In your Facebook

So TV.com wants a presence on Facebook? That's cool, except now I wonder if we should mix our profiles? At the minimum, I can just say I'm a fan, and that those who really care to research it can make the link, but I don't know about wanting very casual online friends whom I haven't even met in person to see my personal photos or know my real life friends and family. That'd just break all sorts of privacy. Similarly, I wouldn't want my real life to be strongly associated with my dog's blogs here, and have people assume that all I do is watch tons of television and obsess over subs and silliness here. Unless I was working in the television industry, I don't see the benefit, although it is very web 2.0 to merge it all. What do you think? Do you prefer to keep your fun hobby networking separate from your real life networking, or is it not a big deal?

I need a Stress Test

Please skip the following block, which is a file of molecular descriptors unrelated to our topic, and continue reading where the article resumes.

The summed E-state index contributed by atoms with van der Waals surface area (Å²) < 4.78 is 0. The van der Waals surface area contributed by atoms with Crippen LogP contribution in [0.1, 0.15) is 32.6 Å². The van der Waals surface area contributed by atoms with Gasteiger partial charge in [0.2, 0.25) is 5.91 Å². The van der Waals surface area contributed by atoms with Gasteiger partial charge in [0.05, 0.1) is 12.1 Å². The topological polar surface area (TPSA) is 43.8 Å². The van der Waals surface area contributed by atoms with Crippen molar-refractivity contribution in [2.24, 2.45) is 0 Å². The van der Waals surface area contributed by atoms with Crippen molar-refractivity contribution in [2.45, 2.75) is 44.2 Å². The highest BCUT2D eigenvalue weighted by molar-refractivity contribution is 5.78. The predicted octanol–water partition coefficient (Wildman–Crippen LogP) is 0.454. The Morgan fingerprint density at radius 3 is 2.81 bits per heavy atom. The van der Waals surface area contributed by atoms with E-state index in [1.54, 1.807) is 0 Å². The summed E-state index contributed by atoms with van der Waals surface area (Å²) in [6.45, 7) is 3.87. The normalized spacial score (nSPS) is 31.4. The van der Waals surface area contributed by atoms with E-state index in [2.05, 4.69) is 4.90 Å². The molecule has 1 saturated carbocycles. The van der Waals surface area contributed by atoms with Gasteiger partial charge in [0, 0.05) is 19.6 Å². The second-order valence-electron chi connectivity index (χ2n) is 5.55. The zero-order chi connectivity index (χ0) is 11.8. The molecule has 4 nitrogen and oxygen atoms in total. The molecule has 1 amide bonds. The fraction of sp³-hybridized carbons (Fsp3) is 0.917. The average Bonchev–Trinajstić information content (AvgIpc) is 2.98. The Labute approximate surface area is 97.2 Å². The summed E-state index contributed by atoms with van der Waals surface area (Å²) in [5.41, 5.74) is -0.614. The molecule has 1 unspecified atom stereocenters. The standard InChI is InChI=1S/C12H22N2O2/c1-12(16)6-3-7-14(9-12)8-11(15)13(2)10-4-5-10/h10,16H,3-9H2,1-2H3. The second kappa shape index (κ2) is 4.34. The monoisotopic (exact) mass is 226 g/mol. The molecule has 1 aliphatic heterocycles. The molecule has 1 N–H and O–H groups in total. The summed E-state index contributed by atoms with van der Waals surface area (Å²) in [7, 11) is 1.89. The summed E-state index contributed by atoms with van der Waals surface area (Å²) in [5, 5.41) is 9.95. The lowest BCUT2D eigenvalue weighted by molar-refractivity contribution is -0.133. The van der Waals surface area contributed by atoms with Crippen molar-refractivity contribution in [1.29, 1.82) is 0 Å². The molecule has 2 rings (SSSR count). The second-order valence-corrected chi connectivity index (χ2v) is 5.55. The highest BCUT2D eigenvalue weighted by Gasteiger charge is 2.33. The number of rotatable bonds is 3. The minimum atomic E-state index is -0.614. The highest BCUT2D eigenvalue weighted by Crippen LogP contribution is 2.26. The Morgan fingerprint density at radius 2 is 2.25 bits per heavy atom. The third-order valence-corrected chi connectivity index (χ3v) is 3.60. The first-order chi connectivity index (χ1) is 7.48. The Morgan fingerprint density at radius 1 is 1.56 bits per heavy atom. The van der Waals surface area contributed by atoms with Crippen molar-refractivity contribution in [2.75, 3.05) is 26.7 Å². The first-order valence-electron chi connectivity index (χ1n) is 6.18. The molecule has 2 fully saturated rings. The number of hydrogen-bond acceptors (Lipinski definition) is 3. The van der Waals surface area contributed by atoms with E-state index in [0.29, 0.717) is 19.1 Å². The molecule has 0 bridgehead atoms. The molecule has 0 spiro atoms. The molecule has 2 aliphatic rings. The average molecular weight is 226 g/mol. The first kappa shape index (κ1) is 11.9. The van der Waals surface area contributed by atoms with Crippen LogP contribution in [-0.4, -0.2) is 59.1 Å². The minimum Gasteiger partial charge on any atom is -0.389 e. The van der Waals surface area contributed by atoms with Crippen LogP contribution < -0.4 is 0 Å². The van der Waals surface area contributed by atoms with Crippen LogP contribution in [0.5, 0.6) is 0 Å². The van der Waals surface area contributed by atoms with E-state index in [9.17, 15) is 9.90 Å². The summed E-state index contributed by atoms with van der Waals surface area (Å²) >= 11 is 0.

Can someone tell me what a stress test is and why someone outside of the financial industry should care? What's the point in figuring out if a bank sucks? If they fail the test, wouldn't that mean people would lose confidence in the bank's results and cause it to collapse more? Why can't companies hire people and get them back to work? That'd do a lot more for consumer confidence if people can earn money and then use it to stimulate the economy. Swine flu sucks. Some of the cases are near where I live, and given how people go to work sick and send their sick kids to school or out in public, that's not a good thing for quarantines. And isn't it AP testing season; how's that for messing with schools? And correlating it to allergy season sucks too, because then everyone gets paranoid over a sniffle. I hope everyone can stay healthy through this, and overcome it if they get hit with it. What do people think of these cross-promoting free networks? I remember years ago, Showtime and HBO would have free preview weekends, and that was quite the treat, but now we have DIY channel advertising on HGTV and Disney XD advertising on Disney? Why? Is some minor triple digit channel really going to inspire me to increase my cable budget to triple digits? As for the fastest two minutes in sports, gotta quick question; do they run other races for the derby that day or just that one race? I can't remember. Usually for regular horse racing there are like ten races of all sorts of classes. Other goodies: School Rumble - Thank goodness; I needed that laugh. I think it's as good as or even better than Ouran, and that's saying quite a bit. Bolt - It's got an Angus looking dog, which instantly puts it above the average movie. Hey, it worked for Stuart Little 2 and Kitty. Dragonball Z Season Eight - Goku spent an entire episode powering up to Super Saiyan 3. And Vegeta spent an entire episode saying goodbye. Some of the discs had scratches, which was really annoying, but thank goodness for fast forward and captions. Thanks to Master_M2K for the Trust on Rosario+Vampire. Gotta love magical girl shows even if they have clichéd storylines.